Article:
Coffee is Actually Good For You! (Thank God…)

Coffee

“Coffee is the lifeblood
that fuels the dreams of champions!”

-(Mike Ditka as himself in Kicking and Screaming)

I have often laughed at the advice of  ”no more than 1-2 cups a day”.  Despite being a nutritionist, I’ve already had 2 cups of coffee before I’ve even opened my second eyelid in the morning…

Don’t get me wrong, I don’t abuse the stuff, but I usually have 2 cups in the morning, then a large cup (so two servings) of iced coffee in the afternoon, and I sometimes finish my day with a cup after dinner or before bed. I may occasionally have a third cup in the morning if I need it. With concerns over what I’ve learned from outdated research, I have wondered about everything from losing bone density to getting cancer if I’m not careful with my coffee intake.

But thankfully, a lot of research has been done on coffee and recent studies have shown that;

 

1. Coffee isn’t nearly as bad for you as they used to think

and

2. Coffee actually has health benefits.

 

Let’s be clear, no food is all good or all bad for you, there are good and bad components to everything you eat. Coffee has over 1000 naturally occurring chemicals; some good for you and some not.

Coffee is the #1 source of antioxidants in the American diet  (yes, really!).   The specific type are called polyphenols (also found in red wine, tea, and chocolate), which are thought to help prevent cardiovascular disease, cancers, osteoporosis and even diabetes and neurodegenerative diseases. [1]  Possible Health Benefits Of Coffee include:

1. Decreased risk of diabetes

It is believed that some of the polyphenols found in coffee help regulate glucose levels.

2. Decreased risk of certain cancers

So far, studies show a decreased risk of colon, prostate, and endometrial cancers.

3. Decreased risk of developing Parkinson’s disease

This may be due to the possible relationship between the polyphenols and nerve signaling.

4. Decreased risk of developing depression

A major study done in 2011 showed that women consuming large amounts of coffee (more than three cups a day), were 15 percent less likely of developing depression. This may be due to the effect of coffee on serotonin levels.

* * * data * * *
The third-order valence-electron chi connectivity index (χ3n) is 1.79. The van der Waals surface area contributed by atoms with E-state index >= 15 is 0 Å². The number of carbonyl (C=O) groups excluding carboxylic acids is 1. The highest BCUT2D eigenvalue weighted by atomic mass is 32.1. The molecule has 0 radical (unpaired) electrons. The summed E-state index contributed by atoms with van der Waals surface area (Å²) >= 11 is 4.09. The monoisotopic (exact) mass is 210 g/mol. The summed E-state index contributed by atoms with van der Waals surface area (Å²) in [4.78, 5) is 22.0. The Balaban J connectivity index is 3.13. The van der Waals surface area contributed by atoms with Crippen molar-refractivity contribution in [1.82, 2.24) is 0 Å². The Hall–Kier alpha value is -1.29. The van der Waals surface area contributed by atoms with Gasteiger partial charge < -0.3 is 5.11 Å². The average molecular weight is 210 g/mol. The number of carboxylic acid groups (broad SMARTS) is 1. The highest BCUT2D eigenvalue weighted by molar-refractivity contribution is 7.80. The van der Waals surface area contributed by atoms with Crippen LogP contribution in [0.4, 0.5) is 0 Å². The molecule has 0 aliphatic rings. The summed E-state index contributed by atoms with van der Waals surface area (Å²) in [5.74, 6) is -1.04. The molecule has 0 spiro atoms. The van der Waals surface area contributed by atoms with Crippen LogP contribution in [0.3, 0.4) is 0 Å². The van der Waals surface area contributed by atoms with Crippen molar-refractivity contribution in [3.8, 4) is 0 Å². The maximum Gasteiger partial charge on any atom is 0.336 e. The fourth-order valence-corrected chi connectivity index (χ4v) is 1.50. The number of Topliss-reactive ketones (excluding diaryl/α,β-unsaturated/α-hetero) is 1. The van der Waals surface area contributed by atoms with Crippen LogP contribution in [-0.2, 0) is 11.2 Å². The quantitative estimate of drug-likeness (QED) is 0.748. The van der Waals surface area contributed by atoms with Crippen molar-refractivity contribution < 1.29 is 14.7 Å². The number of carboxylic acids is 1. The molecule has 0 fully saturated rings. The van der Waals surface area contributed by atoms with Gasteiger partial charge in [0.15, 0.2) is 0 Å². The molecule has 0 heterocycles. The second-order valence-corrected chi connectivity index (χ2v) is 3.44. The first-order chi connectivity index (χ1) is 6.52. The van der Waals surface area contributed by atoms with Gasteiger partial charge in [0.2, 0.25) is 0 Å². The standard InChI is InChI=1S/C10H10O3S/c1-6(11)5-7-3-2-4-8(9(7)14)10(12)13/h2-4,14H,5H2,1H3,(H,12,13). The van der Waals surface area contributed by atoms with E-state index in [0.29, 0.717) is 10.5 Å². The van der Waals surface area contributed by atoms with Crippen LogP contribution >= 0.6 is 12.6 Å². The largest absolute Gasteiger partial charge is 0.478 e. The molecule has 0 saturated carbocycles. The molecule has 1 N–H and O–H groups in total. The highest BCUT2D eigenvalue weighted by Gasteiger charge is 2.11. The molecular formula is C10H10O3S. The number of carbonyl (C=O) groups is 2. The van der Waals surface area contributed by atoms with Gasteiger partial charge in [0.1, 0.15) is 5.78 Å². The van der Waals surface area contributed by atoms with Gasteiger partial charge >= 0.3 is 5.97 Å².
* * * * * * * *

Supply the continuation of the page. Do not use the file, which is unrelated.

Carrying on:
5. Possible reduction in stroke

It was once thought that coffee would increase risk of heart disease and stroke, but the latest studies are finding that it may actually help with reducing inflammation, thus reducing chance of stroke.

 

Some other findings have included an increase in life expectancy and a decrease in cognitive decline with aging.

Let’s not forget the functional and athletic advantages of coffee drinking which include increased alertness, reaction time, and improved performance.

There are cautions with coffee, however. People react differently to coffee, and caffeine, which may be due to adaptivity to the substance or even genetic factors. Some people can get jittery from just one cup, while others like myself, can have an espresso and go right to sleep. Because of the stimulant effects of coffee, heart attack risk can be increased in cardiac patients not used to drinking coffee. Coffee should be avoided by people who have certain health problems and it can cause stomach issues due to the acidity.

While coffee has some pros and cons, you can feel confident that drinking your daily coffee is probably not bad for your health, and may even be good for it.

[1] Am J Clin Nutr January 2005 vol. 81 no. 1 215S-217S

About Kimberly Dawson, M.S.

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